With the loss of Jonathan Bernier imminent and longtime starting goaltender Semyon Varlamov entering the final year of his contract, Colorado Avalanche GM Joe Sakic was in the market for a goaltender last summer.

Sakic decided his target was then-Washington Capitals goaltender Philipp Grubauer –trading a second round pick to Washington to acquire the goalie, and using the Avs’ cap space to take on Brooks Orpik’s contract. After months of inconsistency, the gamble didn’t appear as though it was going to pay off. One start changed all of that, though.

On February 23rd, on the second night of a back-to-back, Grubauer was thrown to the wolves on the road against the Central Division champion Nashville Predators. Behind a tired team, Grubauer stood on his head with a 38-save shutout performance in what his first start in nearly three weeks.  Just a week later, with Varlamov struggling, Grubauer got the net back again and has not looked back since.

Since that game in Nashville, the 27-year-old who had struggled to find any rhythm for most of the season, has been the model of consistency for the Avs, and has arguably been the most important player down the stretch.

In his 18 appearances since Feb. 23, Grubauer has not had a single start with a save percentage below .900. In fact, in 14 of those starts, Grubauer posted a save percentage of .931 or higher – showing just how dominant he’s been. And in the playoffs, Grubauer has taken his game to new levels.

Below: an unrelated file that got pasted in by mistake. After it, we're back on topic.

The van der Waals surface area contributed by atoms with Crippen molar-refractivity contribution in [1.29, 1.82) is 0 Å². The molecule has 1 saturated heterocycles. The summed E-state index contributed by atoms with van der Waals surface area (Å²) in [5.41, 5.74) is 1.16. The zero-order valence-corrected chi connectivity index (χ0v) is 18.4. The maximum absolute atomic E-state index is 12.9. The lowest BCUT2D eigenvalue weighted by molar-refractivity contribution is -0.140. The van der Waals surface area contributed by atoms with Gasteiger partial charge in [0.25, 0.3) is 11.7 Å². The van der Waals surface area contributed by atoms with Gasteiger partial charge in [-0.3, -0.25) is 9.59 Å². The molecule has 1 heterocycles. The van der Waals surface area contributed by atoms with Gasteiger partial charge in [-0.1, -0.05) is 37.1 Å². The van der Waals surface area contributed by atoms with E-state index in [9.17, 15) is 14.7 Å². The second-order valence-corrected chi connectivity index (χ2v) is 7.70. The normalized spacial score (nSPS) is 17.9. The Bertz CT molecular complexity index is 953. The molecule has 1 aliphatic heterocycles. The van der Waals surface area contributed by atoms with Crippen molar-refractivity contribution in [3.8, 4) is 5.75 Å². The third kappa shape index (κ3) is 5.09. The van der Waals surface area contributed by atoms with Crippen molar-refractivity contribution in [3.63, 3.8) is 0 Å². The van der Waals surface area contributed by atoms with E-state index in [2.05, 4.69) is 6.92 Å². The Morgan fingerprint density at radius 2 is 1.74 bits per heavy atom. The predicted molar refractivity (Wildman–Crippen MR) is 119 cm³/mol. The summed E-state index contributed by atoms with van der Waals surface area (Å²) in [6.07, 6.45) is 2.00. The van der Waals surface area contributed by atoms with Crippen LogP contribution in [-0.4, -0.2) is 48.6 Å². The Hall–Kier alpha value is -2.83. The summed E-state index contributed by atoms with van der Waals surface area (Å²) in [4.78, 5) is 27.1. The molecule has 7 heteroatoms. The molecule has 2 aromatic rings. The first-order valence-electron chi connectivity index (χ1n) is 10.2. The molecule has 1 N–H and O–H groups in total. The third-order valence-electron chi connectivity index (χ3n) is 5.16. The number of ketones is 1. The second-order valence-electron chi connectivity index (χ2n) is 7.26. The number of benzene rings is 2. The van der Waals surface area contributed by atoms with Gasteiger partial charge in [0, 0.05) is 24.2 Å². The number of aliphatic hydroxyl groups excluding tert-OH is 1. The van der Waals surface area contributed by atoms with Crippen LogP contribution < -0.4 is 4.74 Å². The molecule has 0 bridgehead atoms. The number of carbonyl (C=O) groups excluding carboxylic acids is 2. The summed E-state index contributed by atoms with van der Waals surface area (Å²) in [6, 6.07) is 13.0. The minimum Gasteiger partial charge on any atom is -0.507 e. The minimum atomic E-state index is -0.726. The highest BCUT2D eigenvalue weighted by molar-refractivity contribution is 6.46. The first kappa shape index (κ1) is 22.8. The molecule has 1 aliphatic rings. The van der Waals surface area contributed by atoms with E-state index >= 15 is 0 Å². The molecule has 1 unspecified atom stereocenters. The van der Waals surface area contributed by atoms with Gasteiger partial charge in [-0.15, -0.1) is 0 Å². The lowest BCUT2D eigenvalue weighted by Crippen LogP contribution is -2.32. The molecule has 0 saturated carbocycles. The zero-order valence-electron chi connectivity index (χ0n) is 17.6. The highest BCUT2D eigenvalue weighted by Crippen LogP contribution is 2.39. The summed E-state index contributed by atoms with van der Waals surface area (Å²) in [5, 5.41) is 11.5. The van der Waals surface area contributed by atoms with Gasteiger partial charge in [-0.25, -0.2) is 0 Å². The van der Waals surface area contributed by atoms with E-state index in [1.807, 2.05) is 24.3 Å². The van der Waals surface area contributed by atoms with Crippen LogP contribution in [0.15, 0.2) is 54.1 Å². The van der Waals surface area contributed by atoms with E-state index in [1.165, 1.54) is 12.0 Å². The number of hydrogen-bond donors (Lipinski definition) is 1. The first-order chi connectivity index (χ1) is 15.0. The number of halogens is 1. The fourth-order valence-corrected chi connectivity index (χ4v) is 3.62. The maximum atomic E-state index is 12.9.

In Round 1, Grubauer continued to be a steady, calming presence in net for the young Avalanche. The athletic goaltender also continually made crucial saves, none bigger than his dazzling left pad save on Mikael Backlund in overtime of Game 4.

According to the advanced data from Sean Tierney, Grubauer has been the best goaltender in the opening round of the playoffs, with 4.205 goals saved above average. He finished round one with a .939 save percentage and a minuscule 1.90 goals against average. More than the numbers, though, his clutch saves helped the Avs extenguish the Flames, especially in the overtime victories.

In Washington, Grubauer, was one of the league’s best backups behind one of the more consistent goaltenders in the league in Braden Holtby. When Holtby struggled last year as Washington approached the playoffs, Grubauer then took over as the starting goaltender.

After just two games, Grubauer lost his net to Holtby, and the rest is history, as Washington went on to win the Stanley Cup.

Despite his strong play as a backup with the Capitals, Grubauer was relatively unproven as a starter in the NHL. So, the acquisition and subsequent three-year contract Grubauer was definitely a gamble by Sakic. With the Avs headed to the Western Conference Semifinals for the first time since 2008, behind the strong play of Grubauer, it appears Sakic’s gamble is starting to pay off.